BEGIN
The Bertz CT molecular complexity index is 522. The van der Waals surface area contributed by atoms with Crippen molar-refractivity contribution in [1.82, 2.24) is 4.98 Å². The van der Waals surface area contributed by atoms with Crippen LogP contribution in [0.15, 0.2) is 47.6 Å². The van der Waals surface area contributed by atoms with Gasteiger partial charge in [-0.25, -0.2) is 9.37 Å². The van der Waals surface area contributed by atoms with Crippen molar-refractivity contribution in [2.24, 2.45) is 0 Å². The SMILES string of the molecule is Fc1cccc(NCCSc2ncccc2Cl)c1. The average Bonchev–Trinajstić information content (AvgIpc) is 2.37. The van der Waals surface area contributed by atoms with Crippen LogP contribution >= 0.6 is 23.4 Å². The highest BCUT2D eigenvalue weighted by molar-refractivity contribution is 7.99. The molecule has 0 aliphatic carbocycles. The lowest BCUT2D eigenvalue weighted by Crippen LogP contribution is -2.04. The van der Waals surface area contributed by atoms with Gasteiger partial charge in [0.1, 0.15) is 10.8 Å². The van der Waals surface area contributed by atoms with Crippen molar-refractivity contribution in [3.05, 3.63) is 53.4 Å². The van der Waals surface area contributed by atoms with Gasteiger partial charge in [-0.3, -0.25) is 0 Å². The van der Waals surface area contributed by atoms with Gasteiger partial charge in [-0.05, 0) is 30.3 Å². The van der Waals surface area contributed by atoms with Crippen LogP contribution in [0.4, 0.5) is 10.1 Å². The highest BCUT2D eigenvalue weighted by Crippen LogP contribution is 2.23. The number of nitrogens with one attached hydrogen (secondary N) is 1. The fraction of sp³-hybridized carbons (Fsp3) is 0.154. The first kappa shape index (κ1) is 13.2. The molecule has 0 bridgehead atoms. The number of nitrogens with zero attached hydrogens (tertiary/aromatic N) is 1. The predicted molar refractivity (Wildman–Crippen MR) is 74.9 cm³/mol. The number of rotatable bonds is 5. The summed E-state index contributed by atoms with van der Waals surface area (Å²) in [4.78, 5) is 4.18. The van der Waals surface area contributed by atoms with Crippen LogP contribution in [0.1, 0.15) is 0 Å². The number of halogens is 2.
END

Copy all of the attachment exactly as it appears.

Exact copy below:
The Bertz CT molecular complexity index is 522. The van der Waals surface area contributed by atoms with Crippen molar-refractivity contribution in [1.82, 2.24) is 4.98 Å². The van der Waals surface area contributed by atoms with Crippen LogP contribution in [0.15, 0.2) is 47.6 Å². The van der Waals surface area contributed by atoms with Gasteiger partial charge in [-0.25, -0.2) is 9.37 Å². The van der Waals surface area contributed by atoms with Crippen molar-refractivity contribution in [2.24, 2.45) is 0 Å². The SMILES string of the molecule is Fc1cccc(NCCSc2ncccc2Cl)c1. The average Bonchev–Trinajstić information content (AvgIpc) is 2.37. The van der Waals surface area contributed by atoms with Crippen LogP contribution >= 0.6 is 23.4 Å². The highest BCUT2D eigenvalue weighted by molar-refractivity contribution is 7.99. The molecule has 0 aliphatic carbocycles. The lowest BCUT2D eigenvalue weighted by Crippen LogP contribution is -2.04. The van der Waals surface area contributed by atoms with Gasteiger partial charge in [0.1, 0.15) is 10.8 Å². The van der Waals surface area contributed by atoms with Crippen molar-refractivity contribution in [3.05, 3.63) is 53.4 Å². The van der Waals surface area contributed by atoms with Gasteiger partial charge in [-0.3, -0.25) is 0 Å². The van der Waals surface area contributed by atoms with Gasteiger partial charge in [-0.05, 0) is 30.3 Å². The van der Waals surface area contributed by atoms with Crippen LogP contribution in [0.4, 0.5) is 10.1 Å². The highest BCUT2D eigenvalue weighted by Crippen LogP contribution is 2.23. The number of nitrogens with one attached hydrogen (secondary N) is 1. The fraction of sp³-hybridized carbons (Fsp3) is 0.154. The first kappa shape index (κ1) is 13.2. The molecule has 0 bridgehead atoms. The number of nitrogens with zero attached hydrogens (tertiary/aromatic N) is 1. The predicted molar refractivity (Wildman–Crippen MR) is 74.9 cm³/mol. The number of rotatable bonds is 5. The summed E-state index contributed by atoms with van der Waals surface area (Å²) in [4.78, 5) is 4.18. The van der Waals surface area contributed by atoms with Crippen LogP contribution in [0.1, 0.15) is 0 Å². The number of halogens is 2.